Trade unions facilitate closure of two German solar energy plants

By Elizabeth Zimmermann
18 July 2012

Early last week, the works council and the IG Metall engineering union agreed on a plan with the management of the solar technology manufacturer First Solar for the closure of its two plants in Frankfurt-Oder that employ 1,200 workers.

The American company announced in mid-April it was planning to slash 2,000 of its worldwide workforce of 6,000. The two factories in Frankfurt-Oder will be closed at the end of the year. The company has also sacked 550 workers in Malaysia, and several hundred jobs have been cut in the company’s administration in the United States and in other countries.

The closure of the First Solar plants in Frankfurt-Oder is a heavy blow for that region of east Germany situated close to the Polish border. The company settled there in 2007, supported by subsidies from both the federal government and state administrations. The state government provided a subsidy of €21 million (US$26 million) for the company’s first plant and €5 million for the second. Following the opening of the second plant in the fall of 2011, First Solar became one of the largest industrial enterprises in the state of Brandenburg.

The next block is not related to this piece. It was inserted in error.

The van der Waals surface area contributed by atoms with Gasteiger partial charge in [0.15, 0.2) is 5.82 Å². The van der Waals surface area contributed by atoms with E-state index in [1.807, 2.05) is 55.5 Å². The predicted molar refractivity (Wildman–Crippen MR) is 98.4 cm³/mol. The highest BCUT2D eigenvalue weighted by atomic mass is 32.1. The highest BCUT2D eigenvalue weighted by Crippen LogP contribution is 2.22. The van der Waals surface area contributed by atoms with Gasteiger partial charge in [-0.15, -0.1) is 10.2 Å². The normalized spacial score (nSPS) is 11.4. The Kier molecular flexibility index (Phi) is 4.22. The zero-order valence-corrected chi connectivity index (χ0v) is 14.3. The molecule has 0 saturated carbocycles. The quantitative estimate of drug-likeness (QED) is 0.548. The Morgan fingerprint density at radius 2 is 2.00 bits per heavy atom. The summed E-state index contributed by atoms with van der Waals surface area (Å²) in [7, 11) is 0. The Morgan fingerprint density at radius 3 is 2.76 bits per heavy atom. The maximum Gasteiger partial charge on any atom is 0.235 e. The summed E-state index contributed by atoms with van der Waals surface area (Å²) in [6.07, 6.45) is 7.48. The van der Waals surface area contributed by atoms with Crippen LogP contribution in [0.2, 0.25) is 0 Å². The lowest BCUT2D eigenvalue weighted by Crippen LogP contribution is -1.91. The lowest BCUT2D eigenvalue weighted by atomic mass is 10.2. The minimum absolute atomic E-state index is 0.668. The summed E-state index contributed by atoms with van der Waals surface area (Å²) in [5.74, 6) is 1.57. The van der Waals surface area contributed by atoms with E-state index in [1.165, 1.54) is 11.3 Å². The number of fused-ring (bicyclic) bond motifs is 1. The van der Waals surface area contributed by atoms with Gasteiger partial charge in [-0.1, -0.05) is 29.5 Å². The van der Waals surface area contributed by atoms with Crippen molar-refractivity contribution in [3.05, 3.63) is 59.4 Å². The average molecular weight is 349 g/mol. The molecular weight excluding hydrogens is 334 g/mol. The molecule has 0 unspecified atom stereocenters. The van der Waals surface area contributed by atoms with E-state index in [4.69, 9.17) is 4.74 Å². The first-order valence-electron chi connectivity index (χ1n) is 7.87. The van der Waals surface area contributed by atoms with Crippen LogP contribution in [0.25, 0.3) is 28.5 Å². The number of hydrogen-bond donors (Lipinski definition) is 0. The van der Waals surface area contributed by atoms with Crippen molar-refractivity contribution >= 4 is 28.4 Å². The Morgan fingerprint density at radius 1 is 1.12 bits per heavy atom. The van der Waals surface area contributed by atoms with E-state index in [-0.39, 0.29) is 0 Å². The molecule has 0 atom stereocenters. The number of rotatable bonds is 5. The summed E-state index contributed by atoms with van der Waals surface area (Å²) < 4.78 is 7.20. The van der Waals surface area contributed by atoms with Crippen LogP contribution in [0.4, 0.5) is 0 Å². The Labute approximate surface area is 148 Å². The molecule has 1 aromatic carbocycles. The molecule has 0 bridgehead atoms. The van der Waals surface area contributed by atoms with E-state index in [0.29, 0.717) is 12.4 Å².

First Solar is just one of several solar technology companies that have received public funds to set up operations in Frankfurt-Oder. Many are now bankrupt. The Odersun company, with 260 employees, declared bankruptcy in late March. Another company, Conergy, also wound down some of its production in Frankfurt-Oder in 2011, resulting in redundancy for 100 workers. Many temporary workers also lost their jobs at that time.

In early April, Germany’s one-time biggest solar company, Q-Cells, declared bankruptcy in the east German state of Saxony-Anhalt, shedding 1,300 jobs. The region had been nicknamed “Solar Valley” because of its leading role in the production of solar technology.

Both states were formerly centres of east German industry, which was largely shut down following the restoration of capitalism in 1990. Following the reunification of Germany, millions of workers lost their jobs and their livelihoods. The eastern part of the country has been plagued by high unemployment levels ever since.

Solar technology was one of the few industries to set up operations in the east and provide some hope for the jobless in the region. Now, these jobs have been largely wiped out in a wave of bankruptcies during the past few months. In December of last year, the Solon company, registered in Berlin, and west German companies Solar Millennium and Solar Hybrid announced their insolvency.